However, this kind of dispersion is small even for the highest turbulence intensities experienced by Microcystis in the field (O’Brien et al., 2004). Some studies discussed the influence of turbulence on the ecology of Microcystis (Reynolds, 1994; Wilkinson et al., 2016). Their results suggested that M. aeruginosa are powerful enough to tolerate intensive mixing for a few days (>96 h) (Regel et al., 2004). In summary, it is reasonable to ignore the effect of turbulence on colony viability and size in simulation process, and simulated results are suitable for field.
The phenomenon has been found that water blooms occurred under poor weather or nutrient conditions (Ozawa et al., 2005; Ma et al., 2015). The reason may be explained as the effect of water motion. It may not be suitable to predict the outbreaks of water bloom by simply relying on the nutrient, light or temperature. Establishing the relationship between water and Microcystis motion is necessary. While existing numerical models and studies reported consistent results. Namely, that Microcystis large colonies can resist turbulence and float to the surface whereas small colonies are easily mixed in the water column (Wallace et al., 2000, Medrano et al., 2013). But failed to quantify the relationship between disturbance resistance and colony diameter. In this study, our model computed the critical turbulent kinetic energies as eq. 12, above which the colonies will sink.
According to the long-term monitoring study of Meiliang and Gonghu Bays in Lake Taihu, a large shallow lake (Zhu et al., 2015), reported that during the water blooms season (October to December), Microcystis colonies are 300-400 µm wide in Lake Taihu (Zhu et al., 2016). The critical turbulent kinetic energy of 400 µm colony is 55.5 cm2 s–2, it means that under this condition, most of the colonies will sink and the water blooms will disappear. In addition, the turbulent kinetic energy (KZ) is the following quadratic function of the wind speed x in Lake Taihu:
Inserting the critical turbulent kinetic energy into this expression, the corresponding wind speed is determined as 3.3 ms–1, similar to the threshold wind speed (3.0 ms–1) at which the water blooms disappears in Lake Taihu (Zhu and Cai, 1997; Cao et al., 2006; Zhang et al., 2008). At a wind speed of 1 m s–1, the turbulent kinetic energy of water is 25.2 cm2 s–2, indicating that Microcystis colonies will sink if their diameters are below 200 µm. When the wind speed increases to 4.02 m s–1, the turbulent kinetic energy of water reaches 71.0 cm2 s–2, and colonies with diameters smaller than 500 µm will leave the water surface. At a wind speed of 5.61 ms–1, the turbulent kinetic energy is 117.7 cm2 s–2, ensuring that even large colonies (800 µm) are mixed throughout the water column. The critical turbulent kinetic energy is a useful parameter for predicting the occurrence and disappearance of water blooms and the depth at which Microcystis potentially occurs in different type of lakes.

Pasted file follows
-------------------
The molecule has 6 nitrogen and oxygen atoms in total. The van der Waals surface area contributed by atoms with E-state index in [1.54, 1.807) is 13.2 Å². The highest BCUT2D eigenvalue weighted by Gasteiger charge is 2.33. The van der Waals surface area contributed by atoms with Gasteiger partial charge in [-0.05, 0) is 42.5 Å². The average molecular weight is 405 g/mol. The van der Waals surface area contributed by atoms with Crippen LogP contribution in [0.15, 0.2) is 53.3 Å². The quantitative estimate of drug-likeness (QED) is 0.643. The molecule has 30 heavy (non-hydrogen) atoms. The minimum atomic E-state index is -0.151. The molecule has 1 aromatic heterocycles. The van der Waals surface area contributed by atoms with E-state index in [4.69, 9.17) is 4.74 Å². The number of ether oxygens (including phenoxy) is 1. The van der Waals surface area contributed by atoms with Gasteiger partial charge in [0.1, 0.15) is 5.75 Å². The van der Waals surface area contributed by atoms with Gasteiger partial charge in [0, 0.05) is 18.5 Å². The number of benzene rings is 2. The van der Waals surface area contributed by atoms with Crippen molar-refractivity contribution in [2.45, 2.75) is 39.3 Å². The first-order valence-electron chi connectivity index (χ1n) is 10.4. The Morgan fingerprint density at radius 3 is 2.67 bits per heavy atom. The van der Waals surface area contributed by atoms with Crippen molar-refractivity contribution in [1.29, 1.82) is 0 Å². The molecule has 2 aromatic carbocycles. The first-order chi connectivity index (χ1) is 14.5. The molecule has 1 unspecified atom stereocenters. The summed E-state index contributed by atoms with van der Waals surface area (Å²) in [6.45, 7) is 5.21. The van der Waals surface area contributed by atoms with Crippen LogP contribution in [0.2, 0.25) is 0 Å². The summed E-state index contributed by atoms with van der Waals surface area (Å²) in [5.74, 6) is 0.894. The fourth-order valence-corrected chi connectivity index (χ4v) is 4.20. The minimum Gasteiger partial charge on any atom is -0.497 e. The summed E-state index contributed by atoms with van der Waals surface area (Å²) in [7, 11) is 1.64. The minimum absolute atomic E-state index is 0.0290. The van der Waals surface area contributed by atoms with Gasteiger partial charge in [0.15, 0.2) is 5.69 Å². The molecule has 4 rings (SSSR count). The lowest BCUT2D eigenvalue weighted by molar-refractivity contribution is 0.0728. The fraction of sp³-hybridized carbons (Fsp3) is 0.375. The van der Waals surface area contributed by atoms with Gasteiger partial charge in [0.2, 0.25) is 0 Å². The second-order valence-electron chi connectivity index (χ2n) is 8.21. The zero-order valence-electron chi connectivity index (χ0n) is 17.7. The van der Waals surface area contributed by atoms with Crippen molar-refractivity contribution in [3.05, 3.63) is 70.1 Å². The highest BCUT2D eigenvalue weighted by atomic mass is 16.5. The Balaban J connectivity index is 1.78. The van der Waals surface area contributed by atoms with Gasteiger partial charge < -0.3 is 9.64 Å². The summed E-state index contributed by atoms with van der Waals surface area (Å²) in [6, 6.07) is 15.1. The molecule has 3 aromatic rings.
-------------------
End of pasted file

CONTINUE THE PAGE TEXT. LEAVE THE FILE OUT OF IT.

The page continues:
Wind-waves frequently disturb phytoplankton and sediment in shallow lakes. Light, temperature and nutrients are homogeneous in the whole water column mainly affected by water disturbance (Nixdorf and Deneke, 1997). And colonies will be evenly mixed in the whole water column under intensive mixing conditions, assemble at the near surface in calm periods. However, in deep lakes, disturbance degree varies with depth under disturbance, thus different-sized colonies will gather at different depths (at which the turbulent kinetic energy of water no more than their critical energy). Microcystis will occur at this lower intensity mixing and deeper locations. Light, temperature, may not be favorable for Microcystis growth at deep layers, which will affect algal physiology of Microcystis. Thus affecting morphological and size of Microcystis colony. Shallow lakes may hold the potential to bear favorable conditions for the presence of Microcystis blooms, because of the homogeneous light, temperature, and turbulence mixing, as well as the frequently disturbance which can cause the release of nutrients from the sediment (Fan et al., 2004).
This paper introduced a vertical migration model of Microcystis colonies based on turbulence drag, revealing the mechanism by which turbulence and colony size affects the vertical migration of Microcystis. The critical turbulent kinetic energy (TKZ), above which the colony cannot resist the turbulence conditions and sinks, depends on the colony diameter. The critical turbulent kinetic energy is a useful parameter for predicting the occurrence and disappearance of water blooms in different type of lakes. The study is crucial for prediction and prevention of water blooms.